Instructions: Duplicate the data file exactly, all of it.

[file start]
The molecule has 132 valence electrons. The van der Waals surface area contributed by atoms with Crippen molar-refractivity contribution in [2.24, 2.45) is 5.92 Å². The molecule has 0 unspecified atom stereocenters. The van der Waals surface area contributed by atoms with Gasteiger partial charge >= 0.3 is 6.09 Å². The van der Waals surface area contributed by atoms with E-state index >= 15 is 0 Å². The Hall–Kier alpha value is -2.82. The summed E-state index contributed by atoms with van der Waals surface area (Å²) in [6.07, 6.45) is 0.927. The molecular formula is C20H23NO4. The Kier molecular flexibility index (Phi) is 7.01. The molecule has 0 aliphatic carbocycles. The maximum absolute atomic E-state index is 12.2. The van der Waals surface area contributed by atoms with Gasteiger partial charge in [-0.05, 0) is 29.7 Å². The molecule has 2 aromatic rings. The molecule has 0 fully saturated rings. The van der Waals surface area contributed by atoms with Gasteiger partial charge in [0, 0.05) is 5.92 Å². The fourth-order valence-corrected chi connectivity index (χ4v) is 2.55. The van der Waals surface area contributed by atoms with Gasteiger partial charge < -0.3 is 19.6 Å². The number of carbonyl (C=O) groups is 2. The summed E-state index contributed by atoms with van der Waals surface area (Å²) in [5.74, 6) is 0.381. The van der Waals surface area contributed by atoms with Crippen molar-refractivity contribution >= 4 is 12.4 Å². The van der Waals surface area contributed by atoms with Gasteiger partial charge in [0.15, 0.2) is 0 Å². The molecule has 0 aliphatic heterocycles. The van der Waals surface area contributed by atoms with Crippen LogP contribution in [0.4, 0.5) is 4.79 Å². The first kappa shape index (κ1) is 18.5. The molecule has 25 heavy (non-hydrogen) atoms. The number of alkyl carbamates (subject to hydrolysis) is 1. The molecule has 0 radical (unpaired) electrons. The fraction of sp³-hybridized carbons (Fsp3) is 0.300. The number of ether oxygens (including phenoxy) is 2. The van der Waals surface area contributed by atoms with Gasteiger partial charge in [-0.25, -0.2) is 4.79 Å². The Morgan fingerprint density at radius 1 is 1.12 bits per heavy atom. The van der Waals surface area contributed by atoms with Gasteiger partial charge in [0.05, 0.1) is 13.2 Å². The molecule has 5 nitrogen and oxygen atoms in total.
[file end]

The molecule has 132 valence electrons. The van der Waals surface area contributed by atoms with Crippen molar-refractivity contribution in [2.24, 2.45) is 5.92 Å². The molecule has 0 unspecified atom stereocenters. The van der Waals surface area contributed by atoms with Gasteiger partial charge >= 0.3 is 6.09 Å². The van der Waals surface area contributed by atoms with E-state index >= 15 is 0 Å². The Hall–Kier alpha value is -2.82. The summed E-state index contributed by atoms with van der Waals surface area (Å²) in [6.07, 6.45) is 0.927. The molecular formula is C20H23NO4. The Kier molecular flexibility index (Phi) is 7.01. The molecule has 0 aliphatic carbocycles. The maximum absolute atomic E-state index is 12.2. The van der Waals surface area contributed by atoms with Gasteiger partial charge in [-0.05, 0) is 29.7 Å². The molecule has 2 aromatic rings. The molecule has 0 fully saturated rings. The van der Waals surface area contributed by atoms with Gasteiger partial charge in [0, 0.05) is 5.92 Å². The fourth-order valence-corrected chi connectivity index (χ4v) is 2.55. The van der Waals surface area contributed by atoms with Gasteiger partial charge < -0.3 is 19.6 Å². The number of carbonyl (C=O) groups is 2. The summed E-state index contributed by atoms with van der Waals surface area (Å²) in [5.74, 6) is 0.381. The van der Waals surface area contributed by atoms with Crippen molar-refractivity contribution >= 4 is 12.4 Å². The van der Waals surface area contributed by atoms with Gasteiger partial charge in [0.15, 0.2) is 0 Å². The molecule has 0 aliphatic heterocycles. The van der Waals surface area contributed by atoms with Crippen LogP contribution in [0.4, 0.5) is 4.79 Å². The first kappa shape index (κ1) is 18.5. The molecule has 25 heavy (non-hydrogen) atoms. The number of alkyl carbamates (subject to hydrolysis) is 1. The molecule has 0 radical (unpaired) electrons. The fraction of sp³-hybridized carbons (Fsp3) is 0.300. The number of ether oxygens (including phenoxy) is 2. The van der Waals surface area contributed by atoms with Gasteiger partial charge in [-0.25, -0.2) is 4.79 Å². The Morgan fingerprint density at radius 1 is 1.12 bits per heavy atom. The van der Waals surface area contributed by atoms with Gasteiger partial charge in [0.05, 0.1) is 13.2 Å². The molecule has 5 nitrogen and oxygen atoms in total.